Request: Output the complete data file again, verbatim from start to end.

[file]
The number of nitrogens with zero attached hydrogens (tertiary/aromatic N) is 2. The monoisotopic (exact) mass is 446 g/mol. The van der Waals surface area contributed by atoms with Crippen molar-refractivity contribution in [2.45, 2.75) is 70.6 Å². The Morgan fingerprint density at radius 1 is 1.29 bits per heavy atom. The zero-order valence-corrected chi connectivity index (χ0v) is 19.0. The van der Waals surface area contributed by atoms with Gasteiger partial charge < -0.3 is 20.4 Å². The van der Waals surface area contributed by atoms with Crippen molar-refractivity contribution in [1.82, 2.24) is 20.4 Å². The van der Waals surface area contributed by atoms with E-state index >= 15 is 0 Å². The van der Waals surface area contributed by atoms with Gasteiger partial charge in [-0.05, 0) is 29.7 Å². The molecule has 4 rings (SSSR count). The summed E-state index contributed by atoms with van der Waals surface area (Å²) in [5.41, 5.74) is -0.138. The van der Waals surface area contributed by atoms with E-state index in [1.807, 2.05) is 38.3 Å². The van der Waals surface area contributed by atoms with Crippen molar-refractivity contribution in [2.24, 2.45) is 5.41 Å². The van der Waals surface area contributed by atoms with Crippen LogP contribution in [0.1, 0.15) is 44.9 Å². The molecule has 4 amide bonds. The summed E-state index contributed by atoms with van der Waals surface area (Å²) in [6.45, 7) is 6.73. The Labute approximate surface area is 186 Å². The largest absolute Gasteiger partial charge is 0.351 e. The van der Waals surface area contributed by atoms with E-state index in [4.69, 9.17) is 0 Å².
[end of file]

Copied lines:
The number of nitrogens with zero attached hydrogens (tertiary/aromatic N) is 2. The monoisotopic (exact) mass is 446 g/mol. The van der Waals surface area contributed by atoms with Crippen molar-refractivity contribution in [2.45, 2.75) is 70.6 Å². The Morgan fingerprint density at radius 1 is 1.29 bits per heavy atom. The zero-order valence-corrected chi connectivity index (χ0v) is 19.0. The van der Waals surface area contributed by atoms with Gasteiger partial charge < -0.3 is 20.4 Å². The van der Waals surface area contributed by atoms with Crippen molar-refractivity contribution in [1.82, 2.24) is 20.4 Å². The van der Waals surface area contributed by atoms with E-state index >= 15 is 0 Å². The van der Waals surface area contributed by atoms with Gasteiger partial charge in [-0.05, 0) is 29.7 Å². The molecule has 4 rings (SSSR count). The summed E-state index contributed by atoms with van der Waals surface area (Å²) in [5.41, 5.74) is -0.138. The van der Waals surface area contributed by atoms with E-state index in [1.807, 2.05) is 38.3 Å². The van der Waals surface area contributed by atoms with Crippen molar-refractivity contribution in [2.24, 2.45) is 5.41 Å². The van der Waals surface area contributed by atoms with Crippen LogP contribution in [0.1, 0.15) is 44.9 Å². The molecule has 4 amide bonds. The summed E-state index contributed by atoms with van der Waals surface area (Å²) in [6.45, 7) is 6.73. The Labute approximate surface area is 186 Å². The largest absolute Gasteiger partial charge is 0.351 e. The van der Waals surface area contributed by atoms with E-state index in [4.69, 9.17) is 0 Å².